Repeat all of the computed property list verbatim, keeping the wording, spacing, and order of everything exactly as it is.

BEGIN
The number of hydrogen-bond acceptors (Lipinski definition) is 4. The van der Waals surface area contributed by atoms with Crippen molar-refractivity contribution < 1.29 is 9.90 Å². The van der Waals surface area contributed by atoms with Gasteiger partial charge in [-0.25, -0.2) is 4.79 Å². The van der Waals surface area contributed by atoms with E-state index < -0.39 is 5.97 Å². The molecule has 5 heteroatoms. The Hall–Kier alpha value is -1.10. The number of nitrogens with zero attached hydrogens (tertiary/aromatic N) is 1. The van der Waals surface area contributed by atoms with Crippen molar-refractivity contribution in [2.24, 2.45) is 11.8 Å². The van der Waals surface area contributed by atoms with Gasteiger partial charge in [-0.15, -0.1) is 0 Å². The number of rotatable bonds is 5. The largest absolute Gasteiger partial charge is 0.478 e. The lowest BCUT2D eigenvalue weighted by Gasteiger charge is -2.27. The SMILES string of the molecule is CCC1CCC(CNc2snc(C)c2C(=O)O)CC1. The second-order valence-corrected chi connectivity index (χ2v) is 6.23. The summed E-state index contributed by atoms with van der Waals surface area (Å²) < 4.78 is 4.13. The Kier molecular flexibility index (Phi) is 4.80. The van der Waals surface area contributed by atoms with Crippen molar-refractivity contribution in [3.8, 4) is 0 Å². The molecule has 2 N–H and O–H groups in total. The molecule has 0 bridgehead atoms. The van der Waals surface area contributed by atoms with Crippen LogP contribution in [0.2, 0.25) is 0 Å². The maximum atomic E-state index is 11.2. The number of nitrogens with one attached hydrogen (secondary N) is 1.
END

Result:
The number of hydrogen-bond acceptors (Lipinski definition) is 4. The van der Waals surface area contributed by atoms with Crippen molar-refractivity contribution < 1.29 is 9.90 Å². The van der Waals surface area contributed by atoms with Gasteiger partial charge in [-0.25, -0.2) is 4.79 Å². The van der Waals surface area contributed by atoms with E-state index < -0.39 is 5.97 Å². The molecule has 5 heteroatoms. The Hall–Kier alpha value is -1.10. The number of nitrogens with zero attached hydrogens (tertiary/aromatic N) is 1. The van der Waals surface area contributed by atoms with Crippen molar-refractivity contribution in [2.24, 2.45) is 11.8 Å². The van der Waals surface area contributed by atoms with Gasteiger partial charge in [-0.15, -0.1) is 0 Å². The number of rotatable bonds is 5. The largest absolute Gasteiger partial charge is 0.478 e. The lowest BCUT2D eigenvalue weighted by Gasteiger charge is -2.27. The SMILES string of the molecule is CCC1CCC(CNc2snc(C)c2C(=O)O)CC1. The second-order valence-corrected chi connectivity index (χ2v) is 6.23. The summed E-state index contributed by atoms with van der Waals surface area (Å²) < 4.78 is 4.13. The Kier molecular flexibility index (Phi) is 4.80. The van der Waals surface area contributed by atoms with Crippen molar-refractivity contribution in [3.8, 4) is 0 Å². The molecule has 2 N–H and O–H groups in total. The molecule has 0 bridgehead atoms. The van der Waals surface area contributed by atoms with Crippen LogP contribution in [0.2, 0.25) is 0 Å². The maximum atomic E-state index is 11.2. The number of nitrogens with one attached hydrogen (secondary N) is 1.